Here we are – all done with Budapest. Did the obligatory Hop On Hop Off bus tour, visited the House of Terror (no time to explain – Hungarian Nazi and communist regimes), saw the castle (hey, remember when I said the hilly side of Prague was west of the river and the flat side was east of the river? Well, same same in Budapest – Buda=west=hilly, Pest=east=flat. Funny, huh.), climbed the 302 steps to the top of Saint Stefan Basilica (only church where Jesus is not the figure on the alter – it is Saint Stefan), saw Saint Stefan’s right hand – literally, ate in the Jewish quarter and saw a very unique musical duo, saw the Parliament Buildings, witnessed the most boring job in the world, saw the memorial to the Soviet Union, saw the memorial to General Bandholtz, shook hands with the star of Bedtime with Bonzo, saw a unique cafe/bar, traveled on the first metro on the continent, rubbed a belly, ate incredible ice cream, went aaawww, saw shoes, and finally, slept.
Here we go.
This is Saint Stefan. He founded what was to become Hungary roughly 1100 years ago. He was made a saint when, after 20 years of being dead, his body was exhumed by his son and found to be naturally mummified and still entirely intact. Naturally, his body was cut up into parts and spread across the world – and why wouldn’t it. Luckily, the Magyars kept his right hand for future display.
Here’s that hand
From the top of Saint Stefan’s Basilica you get some fantastic views of Budapest. You also get a pretty cool look down.
So dinner in the Jewish Quarter. There are many many little restaurants and bars in the jewish Quarter. Although we didn’t visit one, they have “ruin bars” which are bars which popped up in the squares or courtyards of buildings which had been condemned over the years. They used to be very cheap, but as tourists moved in, locals moved out, prices went up – well, you know the story.
Anyway, we had dinner at Trattoria Gozsdu after being “pulled in” by a young woman who promised very good Italian food. She was right – the meal was fantastic, plus we met our first pleasant Hungarian. He was delightful. The best part though was when these two guys showed up to play. I’m sorry the photo didn’t turn out. There was a heat lamp on which totally skewed my iPhone camera. The two of them looked like they had just come from the gym. Big thighs, big biceps and lots of tats.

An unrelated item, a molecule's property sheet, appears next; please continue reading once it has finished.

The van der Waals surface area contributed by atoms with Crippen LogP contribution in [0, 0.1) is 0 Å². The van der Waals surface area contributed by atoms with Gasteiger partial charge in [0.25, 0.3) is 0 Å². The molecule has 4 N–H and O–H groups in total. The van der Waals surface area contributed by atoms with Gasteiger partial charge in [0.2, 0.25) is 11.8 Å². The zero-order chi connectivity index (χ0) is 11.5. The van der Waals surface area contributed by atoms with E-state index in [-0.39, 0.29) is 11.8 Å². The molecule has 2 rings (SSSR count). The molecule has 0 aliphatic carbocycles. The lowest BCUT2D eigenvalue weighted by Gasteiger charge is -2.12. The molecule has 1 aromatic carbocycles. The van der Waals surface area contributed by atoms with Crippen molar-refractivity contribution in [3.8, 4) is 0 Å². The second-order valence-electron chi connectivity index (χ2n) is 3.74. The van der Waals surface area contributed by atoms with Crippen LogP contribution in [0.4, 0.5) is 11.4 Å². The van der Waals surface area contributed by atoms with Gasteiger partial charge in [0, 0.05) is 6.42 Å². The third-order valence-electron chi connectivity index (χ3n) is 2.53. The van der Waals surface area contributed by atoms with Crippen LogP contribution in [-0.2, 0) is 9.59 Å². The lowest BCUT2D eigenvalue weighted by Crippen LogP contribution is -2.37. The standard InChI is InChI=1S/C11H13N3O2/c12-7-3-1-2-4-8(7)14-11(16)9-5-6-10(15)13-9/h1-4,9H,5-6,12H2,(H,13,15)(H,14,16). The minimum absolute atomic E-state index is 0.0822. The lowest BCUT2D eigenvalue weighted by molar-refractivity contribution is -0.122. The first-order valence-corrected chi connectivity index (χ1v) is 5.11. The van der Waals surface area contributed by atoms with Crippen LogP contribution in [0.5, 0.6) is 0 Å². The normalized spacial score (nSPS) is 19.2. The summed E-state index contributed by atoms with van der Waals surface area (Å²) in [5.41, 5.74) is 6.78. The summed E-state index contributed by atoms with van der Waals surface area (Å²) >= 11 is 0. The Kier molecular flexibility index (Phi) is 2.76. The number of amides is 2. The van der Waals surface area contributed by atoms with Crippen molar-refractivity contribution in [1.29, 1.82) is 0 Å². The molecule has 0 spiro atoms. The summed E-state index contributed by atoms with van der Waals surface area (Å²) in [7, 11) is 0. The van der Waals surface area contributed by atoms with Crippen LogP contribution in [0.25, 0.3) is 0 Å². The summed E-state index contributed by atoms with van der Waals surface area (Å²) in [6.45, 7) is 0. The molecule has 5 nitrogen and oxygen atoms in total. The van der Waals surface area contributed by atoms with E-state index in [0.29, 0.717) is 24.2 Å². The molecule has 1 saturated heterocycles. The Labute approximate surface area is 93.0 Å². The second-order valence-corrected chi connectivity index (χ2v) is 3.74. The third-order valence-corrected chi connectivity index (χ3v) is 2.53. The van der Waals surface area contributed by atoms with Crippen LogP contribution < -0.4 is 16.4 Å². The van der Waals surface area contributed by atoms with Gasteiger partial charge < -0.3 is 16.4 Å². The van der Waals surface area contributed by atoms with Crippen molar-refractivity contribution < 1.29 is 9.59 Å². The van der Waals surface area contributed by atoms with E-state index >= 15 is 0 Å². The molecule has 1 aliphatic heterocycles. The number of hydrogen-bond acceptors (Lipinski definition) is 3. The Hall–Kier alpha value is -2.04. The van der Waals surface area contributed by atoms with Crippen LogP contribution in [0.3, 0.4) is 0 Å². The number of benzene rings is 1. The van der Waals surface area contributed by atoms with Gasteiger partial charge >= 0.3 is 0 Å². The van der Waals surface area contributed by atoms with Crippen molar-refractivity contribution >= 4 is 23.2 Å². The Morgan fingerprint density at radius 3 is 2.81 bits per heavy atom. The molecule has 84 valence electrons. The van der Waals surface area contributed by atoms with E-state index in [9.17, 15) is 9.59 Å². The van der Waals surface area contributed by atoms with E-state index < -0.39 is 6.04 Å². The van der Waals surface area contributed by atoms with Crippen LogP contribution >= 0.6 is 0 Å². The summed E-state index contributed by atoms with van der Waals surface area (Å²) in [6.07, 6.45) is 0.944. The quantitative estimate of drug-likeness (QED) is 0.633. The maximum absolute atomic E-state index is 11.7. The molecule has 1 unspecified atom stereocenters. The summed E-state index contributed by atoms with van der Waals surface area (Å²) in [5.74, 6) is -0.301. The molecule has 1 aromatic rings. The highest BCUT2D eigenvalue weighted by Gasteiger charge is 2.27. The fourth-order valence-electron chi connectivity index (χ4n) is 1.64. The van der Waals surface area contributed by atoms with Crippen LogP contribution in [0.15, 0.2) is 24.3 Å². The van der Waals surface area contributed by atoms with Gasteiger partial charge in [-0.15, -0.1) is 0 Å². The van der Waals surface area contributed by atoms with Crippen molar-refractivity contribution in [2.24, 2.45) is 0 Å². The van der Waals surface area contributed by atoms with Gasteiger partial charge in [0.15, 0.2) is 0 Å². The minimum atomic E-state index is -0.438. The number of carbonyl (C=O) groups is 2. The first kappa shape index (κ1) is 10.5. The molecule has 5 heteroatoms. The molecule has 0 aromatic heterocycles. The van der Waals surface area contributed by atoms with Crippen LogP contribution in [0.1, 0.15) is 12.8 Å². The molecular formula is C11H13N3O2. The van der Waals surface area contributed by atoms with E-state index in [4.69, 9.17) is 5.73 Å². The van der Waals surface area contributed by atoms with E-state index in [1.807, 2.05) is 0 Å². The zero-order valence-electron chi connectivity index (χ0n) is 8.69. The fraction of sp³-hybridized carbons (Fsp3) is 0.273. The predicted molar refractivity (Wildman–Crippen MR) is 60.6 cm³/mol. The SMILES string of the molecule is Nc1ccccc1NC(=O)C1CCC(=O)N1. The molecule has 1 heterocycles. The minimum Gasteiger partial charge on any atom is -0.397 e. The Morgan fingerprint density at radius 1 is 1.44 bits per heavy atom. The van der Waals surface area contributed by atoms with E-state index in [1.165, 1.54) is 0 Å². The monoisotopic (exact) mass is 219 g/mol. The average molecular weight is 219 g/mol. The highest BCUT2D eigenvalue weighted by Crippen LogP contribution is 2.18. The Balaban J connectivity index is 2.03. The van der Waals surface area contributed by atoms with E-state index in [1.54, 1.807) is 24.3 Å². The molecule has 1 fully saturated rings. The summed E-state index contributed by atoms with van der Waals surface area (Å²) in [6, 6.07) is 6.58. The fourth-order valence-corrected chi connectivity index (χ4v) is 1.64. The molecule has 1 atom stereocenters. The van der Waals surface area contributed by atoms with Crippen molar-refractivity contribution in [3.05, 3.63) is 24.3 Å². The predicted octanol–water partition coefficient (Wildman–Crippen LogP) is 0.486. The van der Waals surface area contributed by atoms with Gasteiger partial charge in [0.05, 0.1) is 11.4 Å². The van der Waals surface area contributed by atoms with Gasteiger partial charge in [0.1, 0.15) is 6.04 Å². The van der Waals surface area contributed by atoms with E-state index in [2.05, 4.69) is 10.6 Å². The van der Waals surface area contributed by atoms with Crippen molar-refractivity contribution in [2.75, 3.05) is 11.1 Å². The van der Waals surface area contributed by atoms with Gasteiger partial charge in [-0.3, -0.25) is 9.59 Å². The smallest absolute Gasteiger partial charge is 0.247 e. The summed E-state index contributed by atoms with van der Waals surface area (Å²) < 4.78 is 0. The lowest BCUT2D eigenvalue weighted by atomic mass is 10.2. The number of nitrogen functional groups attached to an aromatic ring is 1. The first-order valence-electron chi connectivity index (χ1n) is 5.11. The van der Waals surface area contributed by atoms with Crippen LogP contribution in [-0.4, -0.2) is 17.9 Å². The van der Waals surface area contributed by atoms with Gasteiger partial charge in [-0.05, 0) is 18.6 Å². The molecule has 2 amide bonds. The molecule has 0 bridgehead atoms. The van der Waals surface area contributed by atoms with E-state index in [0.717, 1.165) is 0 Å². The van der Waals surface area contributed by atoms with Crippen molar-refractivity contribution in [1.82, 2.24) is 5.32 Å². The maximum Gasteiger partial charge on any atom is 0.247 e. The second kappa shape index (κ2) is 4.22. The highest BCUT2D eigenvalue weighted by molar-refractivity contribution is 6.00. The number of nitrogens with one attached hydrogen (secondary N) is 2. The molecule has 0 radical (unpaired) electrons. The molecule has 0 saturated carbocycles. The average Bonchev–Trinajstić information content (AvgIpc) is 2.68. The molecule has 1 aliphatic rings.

Then they started to play and sing.
Yes, we were pretty surprised too. They continued on in this vein for the rest of the time we were there. It was great fun.
The Hungarian Parliament Buildings are huge. They were built before Hungary lost two-thirds of its territory and people at the end of the First World War. It was built to mimic Westminster Buildings in London.
In front of the buildings is the national flag and pole. At the base of it are two soldiers who march in tandem around it.
We also saw the memorial to the Soviet Union erected by the communists in honour of the Soviet Union prior to the collapse of communism. There doesn’t seem to be any reason for it still to be here since the Hungarians hate the Soviets. There is a rumour the Russians own the ground it is on, so it can’t be officially removed.
Just down the road was a memorial to U.S. General Harry Bandholtz. After the First World War, the Romanians were all set to plunder the Hungarian treasury and remove all the gold. General Bandholtz took a half dozen soldiers over to the entrance to the treasury and essentially said “No, it will not happen.” They built this to honour him – apparently this was the pose he struck at the door.
I got to meet my cinematic and political hero – the star of Bedtime with Bonzo
We travelled on the oldest metro on the continent. Many of the stations are still original from 1896 when it was built. 1896 was the celebration of their millennium as a nation – remember old Saint Stefan?
Terry met an old time policeman.
Had some uniquely created ice cream
We came across the model for RCA Victor’s “His Master’s Voice”
We found another Toni and Guy for cool haircuts and colouring – just for you Mary
On a much more sombre note, we saw a memorial to some of the Jewish people in Budapest. Toward the end of the war, the Russians were advancing and the Nazis realised that the mass deportation of the Jews was not going to be effective. Instead, they took them down to the banks of the Danube and shot them, pushing their bodies into the river.
And so we return to the far, far less serious.
By the time we got to the Budapest Airport on Thursday morning, we – well, one of us, were tuckered right out.
Next up: Berlin